U.S. ratings agency Fitch has downgraded the credit ratings for five European nations including leading economic heavyweights Italy and Spain.
The agency on Friday lowered credit ratings for the five nations by one notch and placed a negative outlook on all of them, as well as on Ireland. Those nations downgraded included Belgium, Cyprus, Italy, Slovenia and Spain.
Italy went down to A- credit rating while Spain was downgraded to A. Ireland's BBB+ rating was affirmed but it also received a negative outlook.
- Belgium: AA+ to AA
- Spain: AA- to A
- Italy: A+ to A-
- Cyprus: BBB to BBB-
- Slovenia: AA- to A
Fitch Ratings blamed the revisions on "the marked deterioration in the economic outlook" in Europe and "the absence of a credible financial firewall against contagion and self-fulfilling liquidity crises.
It said that European leaders “gradualist” approach to tackling the crisis meant that Europe will continue to face episodes of severe financial volatility that would erode government’s ability to repay debt.
European leaders have been criticized for moving too slowly in tackling the crisis, which started in October 2009 when Greece admitted it was in deep financial trouble. Led by Germany, the eurozone’s largest member, governments have resisted sweeping solutions such as pooling their borrowing power in so-called eurobonds and have balked at increasing the financing of their bailout funds from €500 billion. Efforts have focused instead on making bailed-out countries try to cut spending and reduce their budget deficits. The 17 members have also agreed to come up with a treaty requiring national laws to limit deficits.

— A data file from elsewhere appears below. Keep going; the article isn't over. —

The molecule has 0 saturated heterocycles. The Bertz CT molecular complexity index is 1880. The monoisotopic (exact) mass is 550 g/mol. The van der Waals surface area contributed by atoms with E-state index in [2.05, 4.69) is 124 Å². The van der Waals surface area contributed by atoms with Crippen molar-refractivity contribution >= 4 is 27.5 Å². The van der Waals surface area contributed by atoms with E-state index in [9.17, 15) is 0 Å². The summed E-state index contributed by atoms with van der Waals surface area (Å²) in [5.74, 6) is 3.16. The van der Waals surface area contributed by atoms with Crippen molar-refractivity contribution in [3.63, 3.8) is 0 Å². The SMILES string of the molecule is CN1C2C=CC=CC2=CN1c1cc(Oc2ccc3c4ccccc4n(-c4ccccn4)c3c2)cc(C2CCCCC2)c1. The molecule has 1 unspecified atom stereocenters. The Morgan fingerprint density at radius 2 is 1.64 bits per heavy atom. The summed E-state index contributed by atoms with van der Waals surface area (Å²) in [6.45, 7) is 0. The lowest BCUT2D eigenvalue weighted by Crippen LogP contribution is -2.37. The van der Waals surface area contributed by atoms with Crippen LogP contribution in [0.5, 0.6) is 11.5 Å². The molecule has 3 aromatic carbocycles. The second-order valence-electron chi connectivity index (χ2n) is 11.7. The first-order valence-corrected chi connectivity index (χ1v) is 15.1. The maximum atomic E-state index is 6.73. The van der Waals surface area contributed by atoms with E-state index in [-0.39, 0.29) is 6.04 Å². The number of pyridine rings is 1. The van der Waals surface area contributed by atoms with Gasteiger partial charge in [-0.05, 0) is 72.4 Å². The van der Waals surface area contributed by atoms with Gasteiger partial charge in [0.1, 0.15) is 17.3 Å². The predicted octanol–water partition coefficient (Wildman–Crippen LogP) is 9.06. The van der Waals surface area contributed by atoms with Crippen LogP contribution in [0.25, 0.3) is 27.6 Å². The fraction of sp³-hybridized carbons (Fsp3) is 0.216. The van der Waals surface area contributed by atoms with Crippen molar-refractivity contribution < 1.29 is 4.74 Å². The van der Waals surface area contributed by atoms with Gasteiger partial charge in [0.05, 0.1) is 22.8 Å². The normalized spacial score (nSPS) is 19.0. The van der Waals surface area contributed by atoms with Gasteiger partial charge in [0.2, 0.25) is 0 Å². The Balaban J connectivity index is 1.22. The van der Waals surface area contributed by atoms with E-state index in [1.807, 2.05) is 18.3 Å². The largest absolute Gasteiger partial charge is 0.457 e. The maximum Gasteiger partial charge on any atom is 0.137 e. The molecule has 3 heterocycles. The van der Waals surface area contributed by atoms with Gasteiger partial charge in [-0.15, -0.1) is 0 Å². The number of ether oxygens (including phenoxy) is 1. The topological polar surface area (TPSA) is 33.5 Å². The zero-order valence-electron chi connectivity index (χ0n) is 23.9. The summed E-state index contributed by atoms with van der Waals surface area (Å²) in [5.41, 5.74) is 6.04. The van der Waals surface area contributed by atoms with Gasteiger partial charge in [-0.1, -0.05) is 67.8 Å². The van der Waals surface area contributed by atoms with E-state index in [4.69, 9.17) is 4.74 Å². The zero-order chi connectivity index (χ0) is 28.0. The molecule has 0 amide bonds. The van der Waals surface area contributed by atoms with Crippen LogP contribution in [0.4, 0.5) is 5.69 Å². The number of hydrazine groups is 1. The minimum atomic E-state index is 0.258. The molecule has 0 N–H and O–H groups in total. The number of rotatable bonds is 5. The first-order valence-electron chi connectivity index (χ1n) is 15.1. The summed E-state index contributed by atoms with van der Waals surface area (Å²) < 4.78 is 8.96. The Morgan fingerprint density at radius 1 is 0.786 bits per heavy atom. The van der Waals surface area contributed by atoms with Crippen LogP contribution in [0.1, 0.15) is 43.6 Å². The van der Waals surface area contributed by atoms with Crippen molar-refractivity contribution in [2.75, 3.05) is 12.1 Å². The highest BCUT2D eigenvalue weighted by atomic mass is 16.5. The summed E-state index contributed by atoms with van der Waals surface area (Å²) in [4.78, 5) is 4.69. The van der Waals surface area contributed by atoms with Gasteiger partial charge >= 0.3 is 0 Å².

At the World Economic Forum gathering in Davos this week, leading European finance chiefs have sought to reassure anxious global business leaders that Europe is on track to solve its debt crisis.
Fitch said the eurozone’s difficulties would be compounded by a shrinking economy, now that many economists expect at least a mild recession.
Judging by the wording of the Fitch report, the agency doesn't seem to have a lot of faith in the EU to resolve its financial issues (via Business Insider):
In Fitch's opinion, the eurozone crisis will only be resolved as and when there is broad economic recovery. It is evident that further substantial reforms of the governance of the eurozone will be required to secure economic and financial stability, including greater fiscal integration.
However, as BI notes, perhaps these downgrades shouldn't come as a huge shock, especially "after S&P cut the long-term issuer ratings of nine eurozone countries two weeks ago."
The Associated Press contributed to this report.